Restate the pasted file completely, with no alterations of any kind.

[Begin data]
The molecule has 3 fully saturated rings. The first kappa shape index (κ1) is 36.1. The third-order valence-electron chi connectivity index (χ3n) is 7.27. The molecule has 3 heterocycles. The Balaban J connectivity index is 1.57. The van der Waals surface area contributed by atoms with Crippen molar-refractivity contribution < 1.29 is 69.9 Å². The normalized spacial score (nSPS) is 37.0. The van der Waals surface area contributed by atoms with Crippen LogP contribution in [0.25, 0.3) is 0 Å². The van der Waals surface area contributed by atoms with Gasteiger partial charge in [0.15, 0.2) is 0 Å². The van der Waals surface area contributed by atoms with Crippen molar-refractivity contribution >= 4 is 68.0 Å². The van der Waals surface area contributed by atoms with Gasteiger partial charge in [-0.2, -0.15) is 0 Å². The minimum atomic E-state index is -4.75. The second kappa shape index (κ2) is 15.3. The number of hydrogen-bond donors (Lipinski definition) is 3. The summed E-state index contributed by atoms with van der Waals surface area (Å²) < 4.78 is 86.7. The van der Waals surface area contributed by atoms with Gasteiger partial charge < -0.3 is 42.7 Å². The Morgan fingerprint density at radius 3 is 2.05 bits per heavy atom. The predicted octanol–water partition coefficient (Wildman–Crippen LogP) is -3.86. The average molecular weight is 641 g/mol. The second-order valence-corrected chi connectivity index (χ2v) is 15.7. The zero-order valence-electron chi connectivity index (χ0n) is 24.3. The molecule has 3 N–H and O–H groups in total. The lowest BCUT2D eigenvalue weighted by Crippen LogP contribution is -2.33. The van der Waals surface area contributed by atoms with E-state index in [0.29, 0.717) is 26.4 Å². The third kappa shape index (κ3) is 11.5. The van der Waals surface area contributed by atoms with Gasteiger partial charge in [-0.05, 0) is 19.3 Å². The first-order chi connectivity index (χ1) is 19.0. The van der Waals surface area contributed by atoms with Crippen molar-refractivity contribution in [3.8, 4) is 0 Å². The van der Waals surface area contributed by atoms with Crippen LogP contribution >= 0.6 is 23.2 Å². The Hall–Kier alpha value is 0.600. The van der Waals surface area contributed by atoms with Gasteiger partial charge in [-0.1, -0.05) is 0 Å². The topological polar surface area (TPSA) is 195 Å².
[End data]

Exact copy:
The molecule has 3 fully saturated rings. The first kappa shape index (κ1) is 36.1. The third-order valence-electron chi connectivity index (χ3n) is 7.27. The molecule has 3 heterocycles. The Balaban J connectivity index is 1.57. The van der Waals surface area contributed by atoms with Crippen molar-refractivity contribution < 1.29 is 69.9 Å². The normalized spacial score (nSPS) is 37.0. The van der Waals surface area contributed by atoms with Crippen LogP contribution in [0.25, 0.3) is 0 Å². The van der Waals surface area contributed by atoms with Gasteiger partial charge in [0.15, 0.2) is 0 Å². The van der Waals surface area contributed by atoms with Crippen molar-refractivity contribution >= 4 is 68.0 Å². The van der Waals surface area contributed by atoms with Gasteiger partial charge in [-0.2, -0.15) is 0 Å². The minimum atomic E-state index is -4.75. The second kappa shape index (κ2) is 15.3. The number of hydrogen-bond donors (Lipinski definition) is 3. The summed E-state index contributed by atoms with van der Waals surface area (Å²) < 4.78 is 86.7. The van der Waals surface area contributed by atoms with Gasteiger partial charge < -0.3 is 42.7 Å². The Morgan fingerprint density at radius 3 is 2.05 bits per heavy atom. The predicted octanol–water partition coefficient (Wildman–Crippen LogP) is -3.86. The average molecular weight is 641 g/mol. The second-order valence-corrected chi connectivity index (χ2v) is 15.7. The zero-order valence-electron chi connectivity index (χ0n) is 24.3. The molecule has 3 N–H and O–H groups in total. The lowest BCUT2D eigenvalue weighted by Crippen LogP contribution is -2.33. The van der Waals surface area contributed by atoms with E-state index in [0.29, 0.717) is 26.4 Å². The third kappa shape index (κ3) is 11.5. The van der Waals surface area contributed by atoms with Gasteiger partial charge in [-0.05, 0) is 19.3 Å². The first-order chi connectivity index (χ1) is 19.0. The van der Waals surface area contributed by atoms with Crippen molar-refractivity contribution in [3.8, 4) is 0 Å². The van der Waals surface area contributed by atoms with Crippen LogP contribution >= 0.6 is 23.2 Å². The Hall–Kier alpha value is 0.600. The van der Waals surface area contributed by atoms with Gasteiger partial charge in [-0.1, -0.05) is 0 Å². The topological polar surface area (TPSA) is 195 Å².